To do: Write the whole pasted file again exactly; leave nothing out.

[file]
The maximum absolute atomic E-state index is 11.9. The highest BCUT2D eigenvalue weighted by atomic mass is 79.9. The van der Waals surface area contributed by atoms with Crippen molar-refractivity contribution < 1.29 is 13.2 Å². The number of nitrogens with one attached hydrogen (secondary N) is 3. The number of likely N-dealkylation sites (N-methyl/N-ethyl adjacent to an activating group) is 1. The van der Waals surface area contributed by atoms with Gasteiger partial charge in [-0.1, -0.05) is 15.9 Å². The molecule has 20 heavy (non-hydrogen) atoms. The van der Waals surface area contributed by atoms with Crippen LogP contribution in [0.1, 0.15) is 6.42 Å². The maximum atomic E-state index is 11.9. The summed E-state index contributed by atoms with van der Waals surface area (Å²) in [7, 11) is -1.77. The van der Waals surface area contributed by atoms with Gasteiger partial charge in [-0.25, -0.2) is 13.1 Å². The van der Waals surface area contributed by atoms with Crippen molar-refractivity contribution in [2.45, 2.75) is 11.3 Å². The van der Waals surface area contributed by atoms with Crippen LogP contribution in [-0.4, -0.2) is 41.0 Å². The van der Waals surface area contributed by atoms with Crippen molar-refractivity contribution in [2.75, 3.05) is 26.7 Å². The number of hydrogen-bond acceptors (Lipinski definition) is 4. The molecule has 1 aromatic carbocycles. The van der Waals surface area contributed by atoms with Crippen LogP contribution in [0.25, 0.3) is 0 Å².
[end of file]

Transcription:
The maximum absolute atomic E-state index is 11.9. The highest BCUT2D eigenvalue weighted by atomic mass is 79.9. The van der Waals surface area contributed by atoms with Crippen molar-refractivity contribution < 1.29 is 13.2 Å². The number of nitrogens with one attached hydrogen (secondary N) is 3. The number of likely N-dealkylation sites (N-methyl/N-ethyl adjacent to an activating group) is 1. The van der Waals surface area contributed by atoms with Gasteiger partial charge in [-0.1, -0.05) is 15.9 Å². The molecule has 20 heavy (non-hydrogen) atoms. The van der Waals surface area contributed by atoms with Crippen LogP contribution in [0.1, 0.15) is 6.42 Å². The maximum atomic E-state index is 11.9. The summed E-state index contributed by atoms with van der Waals surface area (Å²) in [7, 11) is -1.77. The van der Waals surface area contributed by atoms with Gasteiger partial charge in [-0.25, -0.2) is 13.1 Å². The van der Waals surface area contributed by atoms with Crippen molar-refractivity contribution in [2.45, 2.75) is 11.3 Å². The van der Waals surface area contributed by atoms with Crippen LogP contribution in [-0.4, -0.2) is 41.0 Å². The van der Waals surface area contributed by atoms with Crippen molar-refractivity contribution in [2.75, 3.05) is 26.7 Å². The number of hydrogen-bond acceptors (Lipinski definition) is 4. The molecule has 1 aromatic carbocycles. The van der Waals surface area contributed by atoms with Crippen LogP contribution in [0.25, 0.3) is 0 Å².